Gary Doran

Graham’s Place Among the 2012 Coaching Hires


Todd Graham was a very strong hire for the Arizona State football program back on December 14, 2011 by then athletic director Lisa Love.   In fact, that particular off-season saw a slew of seasoned head coaches move to new schools in a volume that was quite rare at the time.

For the sake of this discussion, we’ll pay homage to Urban Meyer and the home run hire made by Ohio State athletic director (and former ASU athletic director) Gene Smith, but focus on the other candidates who served by their employer from the 2012 – 2017 seasons.

Since the start of the 2012 season, former Arizona State head coach Todd Graham (who was let go by the school a day after securing the Territorial Cup with a win over rival Arizona), was either first or second in half of the categories being ranked in the table below. In arguably the two most important categories, Graham was first in conference wins and in wins against his arch rival. Another very important category was his second-place ranking in having a winning percentage in the month of November. That usually is a sign of a team that improves during the season.

All of these high rankings speaks volumes about the job that Todd Graham did during his tenure at ASU. It also speaks volumes about Ray Anderson’s high expectations for his football program in firing a coach with that overall performance record.

It’s interesting that of the six coaches in the table, the top three performers were all fired within the past seven days. What does that say about the expectations at those institutions? Trajectory plays a big part in the decisions, as both Todd Graham and Jim Mora had early successes followed by down years, while on the other hand, Mike Leach started slowly (albeit with much less to work with), but has seen improvement over the last three seasons.

Down in Tucson, it seems that the emergence Khalil Tate may have saved Rich Rodriguez’s job, even though in four of the ten categories listed, Rodriguez ranked the lowest of the six coaches. That may shed some light about football expectations in the Old Pueblo.

Although former Texas A&M head coach Kevin Sumlin ranked third overall, he didn’t perform that well in several important categories. In the all-important conference winning percentage, Sumlin was third overall just edging out Jim Mora. Additionally, his overall win total was padded in that Texas A&M only played eight conference games in the SEC per season. Over the six years, Sumlin’s Aggies compiled a 26-3 non-conference record. Many of those non-conference games were with somewhat soft opponents. All those non-conference wins may explain why his teams garnered 46 weeks being ranked in the top 25, even though his team’s record against Top-25 opponents was only fifth best of this group.  All those non-conference games may have skewed that first first-place ranking.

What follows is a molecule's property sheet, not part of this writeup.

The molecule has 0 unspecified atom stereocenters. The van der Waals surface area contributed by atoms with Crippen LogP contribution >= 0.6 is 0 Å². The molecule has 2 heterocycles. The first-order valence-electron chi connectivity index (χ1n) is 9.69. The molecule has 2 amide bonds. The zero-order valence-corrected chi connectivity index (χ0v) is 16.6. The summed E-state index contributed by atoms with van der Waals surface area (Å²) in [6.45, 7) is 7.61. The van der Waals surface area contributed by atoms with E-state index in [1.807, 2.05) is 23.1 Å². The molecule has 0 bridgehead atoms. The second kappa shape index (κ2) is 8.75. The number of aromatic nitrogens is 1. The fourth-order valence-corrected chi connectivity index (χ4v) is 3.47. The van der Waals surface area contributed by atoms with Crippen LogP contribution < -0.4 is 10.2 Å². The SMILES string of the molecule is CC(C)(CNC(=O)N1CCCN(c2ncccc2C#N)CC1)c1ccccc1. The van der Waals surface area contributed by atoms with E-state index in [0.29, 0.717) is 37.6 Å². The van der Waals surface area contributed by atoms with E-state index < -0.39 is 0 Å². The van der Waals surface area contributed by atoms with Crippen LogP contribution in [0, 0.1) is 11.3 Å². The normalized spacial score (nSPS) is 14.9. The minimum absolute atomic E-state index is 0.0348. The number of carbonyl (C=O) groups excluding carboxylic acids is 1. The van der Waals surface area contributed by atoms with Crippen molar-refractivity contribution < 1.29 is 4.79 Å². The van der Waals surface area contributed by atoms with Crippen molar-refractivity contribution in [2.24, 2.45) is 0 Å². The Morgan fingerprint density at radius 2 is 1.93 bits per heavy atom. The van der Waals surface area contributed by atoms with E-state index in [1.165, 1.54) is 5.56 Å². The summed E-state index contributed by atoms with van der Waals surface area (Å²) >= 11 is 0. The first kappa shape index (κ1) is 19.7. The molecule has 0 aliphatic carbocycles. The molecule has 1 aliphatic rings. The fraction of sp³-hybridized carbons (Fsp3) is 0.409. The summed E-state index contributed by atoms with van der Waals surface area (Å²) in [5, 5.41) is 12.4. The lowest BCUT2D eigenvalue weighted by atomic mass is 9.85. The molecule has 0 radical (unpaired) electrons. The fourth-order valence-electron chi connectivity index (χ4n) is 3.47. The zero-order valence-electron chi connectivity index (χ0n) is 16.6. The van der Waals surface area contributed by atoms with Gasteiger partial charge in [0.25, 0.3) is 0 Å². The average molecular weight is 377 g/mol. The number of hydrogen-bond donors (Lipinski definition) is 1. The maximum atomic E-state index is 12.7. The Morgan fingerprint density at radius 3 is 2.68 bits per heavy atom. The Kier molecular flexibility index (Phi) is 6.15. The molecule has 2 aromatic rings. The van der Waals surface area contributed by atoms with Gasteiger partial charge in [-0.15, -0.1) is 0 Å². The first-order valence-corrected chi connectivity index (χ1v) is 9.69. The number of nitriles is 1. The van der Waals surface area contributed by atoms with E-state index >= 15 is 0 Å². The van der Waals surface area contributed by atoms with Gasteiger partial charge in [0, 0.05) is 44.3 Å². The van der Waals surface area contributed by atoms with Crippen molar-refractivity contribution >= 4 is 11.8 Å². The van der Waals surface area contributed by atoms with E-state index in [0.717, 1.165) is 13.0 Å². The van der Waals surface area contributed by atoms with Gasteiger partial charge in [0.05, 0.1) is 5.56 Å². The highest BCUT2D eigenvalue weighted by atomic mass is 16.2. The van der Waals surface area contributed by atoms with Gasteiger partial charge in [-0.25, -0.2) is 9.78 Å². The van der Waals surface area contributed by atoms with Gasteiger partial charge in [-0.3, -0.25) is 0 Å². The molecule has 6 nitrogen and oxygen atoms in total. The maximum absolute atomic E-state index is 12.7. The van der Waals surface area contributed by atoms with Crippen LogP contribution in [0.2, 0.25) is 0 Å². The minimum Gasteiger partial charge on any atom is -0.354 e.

The table above (247Sports Composite Rankings) proves out that Sumlin can recruit. He was not only top in the six-year average class ranking, but also top in how much he improved the recruiting ranking compared to what it was before he was hired. Todd Graham was second best in the percentage improvement from before he was hired (the Dennis Erickson era), which again, is a strong grade of his six-year performance with ASU. Larry Fedora was the only hire that actually saw the class ranking slip, from a top 20 average class before he arrived to one in the 30s during his tenure.


Sometimes in the pursuit of wins and losses, the quality of student athletes gets pushed aside, yet with Todd Graham’s solid performance in the on-field categories, he still did a stellar job in improving his student athletes’ Academic Progress Rate (APR) scores. He has placed ASU on a trajectory that hopefully will be maintained by future coaching staffs.


Based on the ranking of these different categories, it seems that the firing of Todd Graham now may not have been the wisest decision when the entire tenure is considered. Trajectory plays a big part in any coaching decision, and Graham’s first three years were far better than his second three, but one would have to consider if the 2016 season was the bottom mark for Graham, and the 2017 season was the start of a climb back to what he accomplished earlier on at ASU. One more season may have answered that question.

While Sumlin is rumored to be a candidate for the vacant ASU position, one would wonder why when looking at his performance in the above categories compared to Graham. The only category listed above where Sumlin truly excels compared to Graham is in recruiting, and that may have been helped by being in the very talent-rich recruiting area of Texas. The real question may be; can he draw the same level of Texas talent to Arizona all while meeting the criteria of success that Ray Anderson outlined in last Sunday’s press conference?

We’d love to hear your opinion on the coaching change! Leave us a comment below or sound off on our Twitter and Facebook pages.

About Gary Doran

Gary Doran

Gary graduated from ASU many years ago. After careers working in banking, finance and the financial administration of academic research funding, he is now interested in utilizing his passion for numbers towards two things he thoroughly loves; Arizona State University and college football. He is looking forward to finding the “stories” buried within the numbers on a football stat sheet. He has gone to ASU football games all the way back to the days of Frank Kush and the WAC. He has been married to an amazing ASU graduate for almost forty years, and they currently live in Ventura, CA. Although this may disqualify him from talking football, he and his wife enjoy the practice of yoga and dancing the Argentine Tango. Ole!

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